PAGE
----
The worst may be over for Florida's beleaguered banks, with fewer getting rock-bottom financial ratings from banking researcher BauerFinancial.
The Coral Gables firm rates the financial health of banks and credit unions every three months and assigns them a score of five stars to zero stars, with five being the best rating.
Overall, things are slightly better in Florida than they were a year ago. In the three months that ended Dec. 31, BauerFinancial gave 37.2 percent of Florida banks a rating of one star ("troubled") or two stars ("problematic").
A year ago, 39.7 percent of Florida banks got those negative ratings.
While that's an improvement, Florida still has more financially weak banks than any other state. Georgia ranks second in troubled and problematic banks, at 36.1 percent.
Locally, only two community banks received BauerFinancial's dreaded zero-star rating: Heritage Bank of Florida, based in Lutz, and First Home Bank of Seminole.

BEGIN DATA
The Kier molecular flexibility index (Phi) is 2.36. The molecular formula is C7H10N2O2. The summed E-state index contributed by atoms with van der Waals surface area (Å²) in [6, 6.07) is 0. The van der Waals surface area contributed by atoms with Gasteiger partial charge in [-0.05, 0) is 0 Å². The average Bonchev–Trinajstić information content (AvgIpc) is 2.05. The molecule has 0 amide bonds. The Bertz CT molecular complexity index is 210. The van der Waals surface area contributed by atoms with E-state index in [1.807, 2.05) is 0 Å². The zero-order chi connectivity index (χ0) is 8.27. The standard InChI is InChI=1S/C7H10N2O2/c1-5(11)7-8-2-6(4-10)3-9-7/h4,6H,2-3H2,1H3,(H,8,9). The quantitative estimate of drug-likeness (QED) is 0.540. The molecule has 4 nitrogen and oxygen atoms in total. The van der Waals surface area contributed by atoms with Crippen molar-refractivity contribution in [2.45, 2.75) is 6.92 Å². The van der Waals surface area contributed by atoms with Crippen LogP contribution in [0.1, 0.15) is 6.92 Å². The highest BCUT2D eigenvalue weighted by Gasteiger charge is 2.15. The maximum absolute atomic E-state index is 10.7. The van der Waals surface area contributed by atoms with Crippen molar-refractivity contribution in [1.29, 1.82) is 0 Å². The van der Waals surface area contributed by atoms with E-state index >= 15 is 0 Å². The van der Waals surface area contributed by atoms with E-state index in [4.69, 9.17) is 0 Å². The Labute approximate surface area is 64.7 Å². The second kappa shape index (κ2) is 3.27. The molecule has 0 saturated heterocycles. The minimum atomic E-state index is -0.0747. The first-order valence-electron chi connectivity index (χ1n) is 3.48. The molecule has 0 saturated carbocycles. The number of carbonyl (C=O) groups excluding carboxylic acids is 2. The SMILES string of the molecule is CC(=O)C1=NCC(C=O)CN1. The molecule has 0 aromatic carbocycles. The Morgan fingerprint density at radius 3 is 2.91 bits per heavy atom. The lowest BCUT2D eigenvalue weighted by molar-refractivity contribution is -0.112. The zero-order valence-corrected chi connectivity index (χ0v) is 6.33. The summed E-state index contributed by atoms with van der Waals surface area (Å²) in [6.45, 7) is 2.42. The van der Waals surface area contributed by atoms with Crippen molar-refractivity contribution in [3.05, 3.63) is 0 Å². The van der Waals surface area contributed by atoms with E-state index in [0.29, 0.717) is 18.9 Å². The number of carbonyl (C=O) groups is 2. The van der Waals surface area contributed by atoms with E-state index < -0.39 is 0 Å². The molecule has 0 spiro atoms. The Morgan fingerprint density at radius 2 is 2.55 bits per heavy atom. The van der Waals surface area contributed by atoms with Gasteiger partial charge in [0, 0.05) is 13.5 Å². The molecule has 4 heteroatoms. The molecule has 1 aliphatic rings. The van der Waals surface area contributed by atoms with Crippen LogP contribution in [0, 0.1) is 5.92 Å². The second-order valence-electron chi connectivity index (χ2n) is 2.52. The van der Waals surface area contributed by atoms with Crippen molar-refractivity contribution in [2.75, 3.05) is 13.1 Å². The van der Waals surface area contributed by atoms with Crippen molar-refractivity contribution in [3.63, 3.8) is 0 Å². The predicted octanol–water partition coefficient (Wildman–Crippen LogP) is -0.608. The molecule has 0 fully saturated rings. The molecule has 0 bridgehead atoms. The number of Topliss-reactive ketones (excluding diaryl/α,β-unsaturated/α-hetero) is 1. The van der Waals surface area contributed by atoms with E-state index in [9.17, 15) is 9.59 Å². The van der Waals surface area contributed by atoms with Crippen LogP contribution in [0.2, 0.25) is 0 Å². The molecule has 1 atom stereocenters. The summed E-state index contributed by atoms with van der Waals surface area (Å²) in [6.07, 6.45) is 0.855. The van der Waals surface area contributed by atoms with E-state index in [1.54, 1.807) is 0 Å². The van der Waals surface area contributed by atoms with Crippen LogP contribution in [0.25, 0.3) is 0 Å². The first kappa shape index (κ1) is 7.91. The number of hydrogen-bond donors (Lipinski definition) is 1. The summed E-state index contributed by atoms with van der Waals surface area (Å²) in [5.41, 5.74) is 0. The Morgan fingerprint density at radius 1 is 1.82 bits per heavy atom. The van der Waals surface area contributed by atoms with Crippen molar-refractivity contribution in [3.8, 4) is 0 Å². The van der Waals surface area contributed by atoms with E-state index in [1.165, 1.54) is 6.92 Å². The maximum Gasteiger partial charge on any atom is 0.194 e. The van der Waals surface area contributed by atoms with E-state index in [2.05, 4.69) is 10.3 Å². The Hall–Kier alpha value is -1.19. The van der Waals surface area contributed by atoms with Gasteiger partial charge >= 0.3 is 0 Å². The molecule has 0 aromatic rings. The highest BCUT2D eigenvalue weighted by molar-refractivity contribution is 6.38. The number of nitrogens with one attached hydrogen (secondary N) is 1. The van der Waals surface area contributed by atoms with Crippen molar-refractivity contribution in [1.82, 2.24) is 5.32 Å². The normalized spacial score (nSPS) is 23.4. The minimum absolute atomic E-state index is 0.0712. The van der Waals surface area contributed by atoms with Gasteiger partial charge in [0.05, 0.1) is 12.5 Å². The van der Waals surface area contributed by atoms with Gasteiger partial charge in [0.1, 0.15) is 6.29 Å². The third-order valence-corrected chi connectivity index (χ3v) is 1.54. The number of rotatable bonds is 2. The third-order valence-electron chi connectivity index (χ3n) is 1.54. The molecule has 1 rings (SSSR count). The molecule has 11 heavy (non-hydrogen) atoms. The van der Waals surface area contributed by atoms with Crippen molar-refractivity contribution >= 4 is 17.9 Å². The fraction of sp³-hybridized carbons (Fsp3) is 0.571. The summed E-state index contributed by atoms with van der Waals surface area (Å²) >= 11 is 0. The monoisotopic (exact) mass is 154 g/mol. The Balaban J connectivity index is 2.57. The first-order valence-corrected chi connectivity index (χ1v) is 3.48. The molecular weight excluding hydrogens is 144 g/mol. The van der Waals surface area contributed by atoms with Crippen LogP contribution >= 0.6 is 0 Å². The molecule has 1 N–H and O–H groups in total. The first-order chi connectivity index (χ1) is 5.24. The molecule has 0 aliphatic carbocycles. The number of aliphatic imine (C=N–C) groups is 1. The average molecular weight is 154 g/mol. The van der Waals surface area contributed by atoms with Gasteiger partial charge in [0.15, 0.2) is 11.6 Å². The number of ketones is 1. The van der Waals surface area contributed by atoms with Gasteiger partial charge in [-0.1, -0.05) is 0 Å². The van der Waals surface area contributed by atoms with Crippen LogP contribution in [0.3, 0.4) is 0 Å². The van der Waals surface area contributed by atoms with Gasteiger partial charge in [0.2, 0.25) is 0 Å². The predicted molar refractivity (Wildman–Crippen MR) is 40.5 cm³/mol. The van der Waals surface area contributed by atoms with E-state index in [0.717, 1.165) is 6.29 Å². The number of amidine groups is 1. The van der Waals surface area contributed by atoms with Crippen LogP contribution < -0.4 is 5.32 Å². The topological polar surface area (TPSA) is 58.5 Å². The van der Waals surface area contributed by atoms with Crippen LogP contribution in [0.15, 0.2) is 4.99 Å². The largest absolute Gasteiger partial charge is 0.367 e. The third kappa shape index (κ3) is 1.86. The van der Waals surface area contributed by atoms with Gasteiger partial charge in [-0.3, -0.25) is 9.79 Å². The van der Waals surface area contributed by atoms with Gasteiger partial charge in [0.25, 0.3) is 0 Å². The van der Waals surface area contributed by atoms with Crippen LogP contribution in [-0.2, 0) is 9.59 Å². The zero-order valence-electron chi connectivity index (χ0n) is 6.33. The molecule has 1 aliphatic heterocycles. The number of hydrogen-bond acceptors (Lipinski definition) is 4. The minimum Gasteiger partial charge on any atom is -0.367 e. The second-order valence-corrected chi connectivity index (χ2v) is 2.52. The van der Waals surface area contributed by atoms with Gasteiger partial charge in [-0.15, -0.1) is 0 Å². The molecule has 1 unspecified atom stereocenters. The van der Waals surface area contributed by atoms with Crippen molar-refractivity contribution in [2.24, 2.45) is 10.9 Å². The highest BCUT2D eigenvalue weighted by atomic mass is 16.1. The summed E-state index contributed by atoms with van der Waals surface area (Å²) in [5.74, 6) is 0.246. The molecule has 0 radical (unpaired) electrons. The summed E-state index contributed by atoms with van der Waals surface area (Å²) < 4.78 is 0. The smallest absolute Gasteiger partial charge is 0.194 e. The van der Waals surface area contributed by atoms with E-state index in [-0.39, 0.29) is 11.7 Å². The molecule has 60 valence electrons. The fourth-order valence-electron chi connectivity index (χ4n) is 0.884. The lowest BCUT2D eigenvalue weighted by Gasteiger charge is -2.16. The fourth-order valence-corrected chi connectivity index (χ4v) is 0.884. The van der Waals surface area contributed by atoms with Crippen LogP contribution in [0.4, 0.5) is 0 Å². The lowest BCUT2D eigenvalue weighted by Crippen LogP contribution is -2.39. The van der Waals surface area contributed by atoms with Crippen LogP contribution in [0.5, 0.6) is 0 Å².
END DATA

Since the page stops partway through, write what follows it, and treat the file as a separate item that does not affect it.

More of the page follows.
The improved ratings are a sign that banks are recovering from the recession and real estate collapse, according to Doug Winton, Tampa Bay market president for Republic Bank, and Jerry Divers, president of the Tampa Banking Co., the Bank of Tampa's parent company.
"I do think things are improving on a lot of fronts," Winton said. "A lot of time has been spent for most banks to have gotten their arms around problem loans."
But Florida could still see more banks fail, both agreed.
In general, the biggest out-of-state banks that operate in Florida got ratings of at least three stars, which BauerFinancial considers "adequate" financial strength. BauerFinancial gave Bank of America, Wells Fargo and SunTrust three stars apiece.
JPMorgan Chase and Regions Bank each received 3½ stars (a rating of "good"). Citibank got four stars ("excellent").